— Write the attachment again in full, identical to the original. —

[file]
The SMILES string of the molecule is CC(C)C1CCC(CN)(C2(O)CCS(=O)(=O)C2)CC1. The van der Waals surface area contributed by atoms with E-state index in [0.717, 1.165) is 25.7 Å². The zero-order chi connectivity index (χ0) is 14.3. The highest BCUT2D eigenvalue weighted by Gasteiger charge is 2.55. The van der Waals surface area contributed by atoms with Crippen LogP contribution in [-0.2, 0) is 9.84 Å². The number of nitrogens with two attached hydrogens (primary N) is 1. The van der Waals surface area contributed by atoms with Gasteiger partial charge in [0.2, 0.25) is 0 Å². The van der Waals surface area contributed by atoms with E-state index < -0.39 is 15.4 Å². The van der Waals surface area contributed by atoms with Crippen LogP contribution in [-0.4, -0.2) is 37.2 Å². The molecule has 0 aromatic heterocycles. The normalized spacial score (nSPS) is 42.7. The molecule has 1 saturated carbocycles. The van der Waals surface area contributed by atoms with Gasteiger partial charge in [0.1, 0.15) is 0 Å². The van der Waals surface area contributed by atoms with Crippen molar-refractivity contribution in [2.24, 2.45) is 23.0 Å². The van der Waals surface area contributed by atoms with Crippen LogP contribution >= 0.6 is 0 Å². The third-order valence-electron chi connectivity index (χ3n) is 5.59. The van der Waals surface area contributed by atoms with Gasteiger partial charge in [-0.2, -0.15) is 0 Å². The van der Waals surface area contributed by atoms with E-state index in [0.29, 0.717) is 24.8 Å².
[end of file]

The SMILES string of the molecule is CC(C)C1CCC(CN)(C2(O)CCS(=O)(=O)C2)CC1. The van der Waals surface area contributed by atoms with E-state index in [0.717, 1.165) is 25.7 Å². The zero-order chi connectivity index (χ0) is 14.3. The highest BCUT2D eigenvalue weighted by Gasteiger charge is 2.55. The van der Waals surface area contributed by atoms with Crippen LogP contribution in [-0.2, 0) is 9.84 Å². The number of nitrogens with two attached hydrogens (primary N) is 1. The van der Waals surface area contributed by atoms with Gasteiger partial charge in [0.2, 0.25) is 0 Å². The van der Waals surface area contributed by atoms with E-state index < -0.39 is 15.4 Å². The van der Waals surface area contributed by atoms with Crippen LogP contribution in [-0.4, -0.2) is 37.2 Å². The molecule has 0 aromatic heterocycles. The normalized spacial score (nSPS) is 42.7. The molecule has 1 saturated carbocycles. The van der Waals surface area contributed by atoms with Gasteiger partial charge in [0.1, 0.15) is 0 Å². The van der Waals surface area contributed by atoms with Crippen molar-refractivity contribution in [2.24, 2.45) is 23.0 Å². The van der Waals surface area contributed by atoms with Crippen LogP contribution >= 0.6 is 0 Å². The third-order valence-electron chi connectivity index (χ3n) is 5.59. The van der Waals surface area contributed by atoms with Gasteiger partial charge in [-0.2, -0.15) is 0 Å². The van der Waals surface area contributed by atoms with E-state index in [0.29, 0.717) is 24.8 Å².